The challenges of IP reuse
This entry was posted on Wednesday, September 13th, 2017.
Semiconductor Engineering’s Ed Sperling recently penned an article about the challenges of IP reuse. The basic business proposition for third-party IP, says Sperling, is that it’s cheaper, faster and less problematic to buy rather than build.
[“However], things haven’t exactly worked out according to plan, either for companies that license IP or those that develop it,” he explained.
“For IP licensees, just keeping track of an endless series of updates is becoming unwieldy. Complex designs often include multiple builds of dozens of IP blocks, particularly at advanced process nodes.”
IP developers also face their own set of challenges, he emphasizes, as the demand for more customized IP transforms the business from “write-once, use everywhere,” to “write once, modify every time.” Even in cases where the IP is relatively fixed (such as processor cores), says Sperling, customers may require extensive system optimization tweaks.
To further complicate matters, every new rev of a process technology at advanced nodes requires changes to the IP. Designing at 10/7nm is particularly difficult because the process and the IP are in almost constant flux. Nevertheless, even at older nodes the advent of new processes to address new or existing markets have made it more difficult for IP vendors to stay current.
Commenting on the above, Frank Ferro, senior director of product management at Rambus, told Semiconductor Engineering that OEMs once shed ASIC teams in favor of buying commodity IP and chips.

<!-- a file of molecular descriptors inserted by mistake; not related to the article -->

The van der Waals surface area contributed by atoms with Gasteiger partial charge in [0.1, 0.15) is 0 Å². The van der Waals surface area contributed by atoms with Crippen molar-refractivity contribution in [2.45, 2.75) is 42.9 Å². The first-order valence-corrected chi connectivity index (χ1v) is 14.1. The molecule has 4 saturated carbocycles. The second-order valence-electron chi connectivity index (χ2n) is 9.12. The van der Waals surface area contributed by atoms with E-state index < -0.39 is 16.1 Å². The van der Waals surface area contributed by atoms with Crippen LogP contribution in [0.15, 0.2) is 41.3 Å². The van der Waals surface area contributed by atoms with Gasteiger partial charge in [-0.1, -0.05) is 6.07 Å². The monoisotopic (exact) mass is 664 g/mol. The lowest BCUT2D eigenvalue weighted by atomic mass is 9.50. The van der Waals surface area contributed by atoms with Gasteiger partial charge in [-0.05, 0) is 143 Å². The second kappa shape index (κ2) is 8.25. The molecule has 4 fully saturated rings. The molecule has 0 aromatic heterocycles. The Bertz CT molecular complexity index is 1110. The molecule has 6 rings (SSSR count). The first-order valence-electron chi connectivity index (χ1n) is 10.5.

“[This] made it a lot harder for these companies to differentiate themselves. Now companies are hiring back ASIC teams and doing a mixed model,” said Ferro. “They do IP development where it makes sense and add customization. But even with standard IP, they add a little differentiation to make it a little better.”
Nevertheless, says Ferro, the goal is still to build IP and license it to at least 10 customers.
“We’ve been in the custom business because of the nature of hard IP, which means we work with the foundries to develop that IP. But even if it’s off-the-shelf, there are little differences from one design to the next,” he continued. “So even if it’s a stable architecture like 28 [gigabits per second] SerDes, which is a known design, you might only be able to re-use a portion of that because it’s very process-dependent. For 28 SerDes, you have a version to use with PCIe, with PONs (passive optical networks) and with short-reach – and you do that because you don’t want to pay the power and area penalty for re-using the same IP. That happens with automotive IP, too.”
Interested in learning more about the challenges of IP reuse? The full text of “The Limits of IP Reuse” by Ed Sperling can be read here on Semiconductor Engineering.